I am currently going through a church history class (with emphasis on missiological expansion), and have so far found it to be incredibly interesting. In my reading today, I read through a short section on a woman named Marcella (325-410). I found it quite interesting, especially because women are much more rarely mentioned. Here is a summary of her life’s story:
Marcella grew up in Rome. Her home was, for a time, a temporary lodging place for Athanasius, a well-known bishop in Alexandria who was banished five times from Alexandria throughout his life. It is thought that Marcella may have learned much in her early years about God from him.
While still young, Marcella married a wealthy aristocrat. A year later, he died, leaving Marcella with a great amount of wealth. However, she felt called by God to a live of poverty, and she sells nearly everything she has, and gives up her high-class clothes, hairstyles, and makeup for a coarse brown garment. Other young women begin to join her, and form a small society of women dedicated to Bible reading, singing, and serving the poor, and Marcella’s home is opened up as a refuge.
A man named Jerome is later summoned to Marcella’s home by Bishop Damasus in 382. By this time, Marcella was learned in Hebrew and Greek, and her knowledge of the Old and New Testaments was strong. Jerome spent the next 3 years there, translating the Bible into Latin. During that time, Marcella continued to learn much from Jerome, and helped in critiquing his translation.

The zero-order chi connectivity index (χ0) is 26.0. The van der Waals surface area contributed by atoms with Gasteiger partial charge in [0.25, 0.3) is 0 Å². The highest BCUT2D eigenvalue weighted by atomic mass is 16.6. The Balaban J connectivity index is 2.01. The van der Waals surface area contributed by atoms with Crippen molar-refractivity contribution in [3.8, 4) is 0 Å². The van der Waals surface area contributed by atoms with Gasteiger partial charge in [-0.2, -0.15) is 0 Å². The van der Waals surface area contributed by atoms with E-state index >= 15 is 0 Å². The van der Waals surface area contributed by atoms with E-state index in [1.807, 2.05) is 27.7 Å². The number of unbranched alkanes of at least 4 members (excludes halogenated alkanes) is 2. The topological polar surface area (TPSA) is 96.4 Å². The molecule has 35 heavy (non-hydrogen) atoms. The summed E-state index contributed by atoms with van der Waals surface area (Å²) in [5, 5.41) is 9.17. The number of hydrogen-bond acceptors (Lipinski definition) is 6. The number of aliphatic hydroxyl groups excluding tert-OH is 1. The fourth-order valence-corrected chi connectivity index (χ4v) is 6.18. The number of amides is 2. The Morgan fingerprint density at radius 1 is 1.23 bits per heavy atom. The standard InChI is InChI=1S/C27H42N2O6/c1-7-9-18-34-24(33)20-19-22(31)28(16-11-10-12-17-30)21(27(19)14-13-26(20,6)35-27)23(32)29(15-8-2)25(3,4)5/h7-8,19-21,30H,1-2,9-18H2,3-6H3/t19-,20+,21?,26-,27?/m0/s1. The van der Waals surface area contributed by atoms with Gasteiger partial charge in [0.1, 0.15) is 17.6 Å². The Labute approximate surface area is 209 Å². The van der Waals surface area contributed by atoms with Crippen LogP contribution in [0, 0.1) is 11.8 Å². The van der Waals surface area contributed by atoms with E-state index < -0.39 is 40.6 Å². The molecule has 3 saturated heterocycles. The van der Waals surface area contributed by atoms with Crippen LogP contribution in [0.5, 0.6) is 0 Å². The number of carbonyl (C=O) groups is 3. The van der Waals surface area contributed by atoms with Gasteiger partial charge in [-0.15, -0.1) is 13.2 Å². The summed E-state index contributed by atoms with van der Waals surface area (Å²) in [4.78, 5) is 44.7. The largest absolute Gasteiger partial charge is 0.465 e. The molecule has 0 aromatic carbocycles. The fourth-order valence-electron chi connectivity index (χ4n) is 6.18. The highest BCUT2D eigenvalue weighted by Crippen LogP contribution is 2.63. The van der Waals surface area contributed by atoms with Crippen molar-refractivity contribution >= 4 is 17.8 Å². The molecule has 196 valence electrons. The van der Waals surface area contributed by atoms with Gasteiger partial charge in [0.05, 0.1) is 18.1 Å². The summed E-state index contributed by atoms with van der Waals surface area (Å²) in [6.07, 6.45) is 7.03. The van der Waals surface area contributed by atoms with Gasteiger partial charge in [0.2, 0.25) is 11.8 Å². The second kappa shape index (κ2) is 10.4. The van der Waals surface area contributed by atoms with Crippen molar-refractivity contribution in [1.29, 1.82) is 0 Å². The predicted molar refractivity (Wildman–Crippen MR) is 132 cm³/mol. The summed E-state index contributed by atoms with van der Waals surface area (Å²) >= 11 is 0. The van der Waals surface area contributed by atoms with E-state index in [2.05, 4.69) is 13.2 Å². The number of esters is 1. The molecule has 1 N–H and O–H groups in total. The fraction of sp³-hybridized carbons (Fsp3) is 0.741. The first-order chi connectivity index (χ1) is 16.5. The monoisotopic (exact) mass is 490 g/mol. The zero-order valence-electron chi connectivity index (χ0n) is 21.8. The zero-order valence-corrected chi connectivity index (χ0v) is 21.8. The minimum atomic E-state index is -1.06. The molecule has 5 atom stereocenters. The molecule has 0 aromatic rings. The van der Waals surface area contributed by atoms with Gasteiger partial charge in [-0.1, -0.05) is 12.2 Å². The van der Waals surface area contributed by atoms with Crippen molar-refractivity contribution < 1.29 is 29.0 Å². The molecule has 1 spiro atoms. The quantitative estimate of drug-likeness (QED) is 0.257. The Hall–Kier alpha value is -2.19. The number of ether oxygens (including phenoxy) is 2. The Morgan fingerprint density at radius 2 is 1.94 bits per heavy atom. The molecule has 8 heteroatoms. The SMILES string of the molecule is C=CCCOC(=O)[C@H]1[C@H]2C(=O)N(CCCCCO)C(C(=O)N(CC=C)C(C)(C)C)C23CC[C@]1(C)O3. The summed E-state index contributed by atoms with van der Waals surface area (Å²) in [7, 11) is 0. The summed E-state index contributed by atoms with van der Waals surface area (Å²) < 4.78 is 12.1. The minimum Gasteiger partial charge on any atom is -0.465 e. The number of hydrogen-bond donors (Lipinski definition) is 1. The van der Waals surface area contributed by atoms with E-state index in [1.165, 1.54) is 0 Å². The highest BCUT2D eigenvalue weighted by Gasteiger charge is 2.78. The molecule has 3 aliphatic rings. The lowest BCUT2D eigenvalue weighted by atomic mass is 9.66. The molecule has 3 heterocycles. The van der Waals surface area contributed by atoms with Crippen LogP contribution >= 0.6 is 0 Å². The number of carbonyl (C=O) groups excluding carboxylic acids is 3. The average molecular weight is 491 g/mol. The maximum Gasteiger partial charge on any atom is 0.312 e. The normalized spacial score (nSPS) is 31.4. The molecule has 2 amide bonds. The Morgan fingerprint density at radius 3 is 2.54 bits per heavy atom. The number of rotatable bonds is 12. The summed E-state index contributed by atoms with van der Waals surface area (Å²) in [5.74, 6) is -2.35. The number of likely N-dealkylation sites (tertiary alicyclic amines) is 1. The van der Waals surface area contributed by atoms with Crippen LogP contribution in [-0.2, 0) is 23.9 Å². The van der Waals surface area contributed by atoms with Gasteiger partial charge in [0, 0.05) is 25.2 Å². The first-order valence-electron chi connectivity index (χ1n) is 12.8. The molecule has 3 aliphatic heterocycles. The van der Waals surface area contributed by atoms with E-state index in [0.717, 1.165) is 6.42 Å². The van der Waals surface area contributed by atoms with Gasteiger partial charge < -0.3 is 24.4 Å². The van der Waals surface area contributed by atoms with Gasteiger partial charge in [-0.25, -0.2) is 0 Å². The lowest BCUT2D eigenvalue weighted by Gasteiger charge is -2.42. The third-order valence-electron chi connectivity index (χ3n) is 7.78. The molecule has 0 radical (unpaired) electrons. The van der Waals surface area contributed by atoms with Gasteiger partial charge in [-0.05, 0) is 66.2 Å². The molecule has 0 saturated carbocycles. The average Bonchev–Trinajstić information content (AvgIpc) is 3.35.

Marcella’s knowledge of the Bible easily rivaled or exceeded most men of the time, but her humility and submission to men at the time was grounded in Paul’s teachings. Jerome writes of her:
“All that I had gathered by long study and constant meditation, she drank in, learned and possessed, and after I left Rome, she answered any arguments that were put to her about scripture, including obscure and ambiguous inquiries from priests, saying that the answers came from me or another man, even when they were her own, claiming always to be a pupil even when she was teaching, so that she did not seem to injure the male sex because the apostle [Paul] did not permit women to teach.”
Later in 410, in her late-seventies, while still serving the poor from her home, Goths pillaged the city, and they came to Marcella’s home demanding her wealth, which had been sold long ago. Angry about this, they beat her close to death. She is found and taken to a nearby church, but died the following day.
Roman Catholics remember and honor her with the “Feast Day of Saint Marcella” on January 31.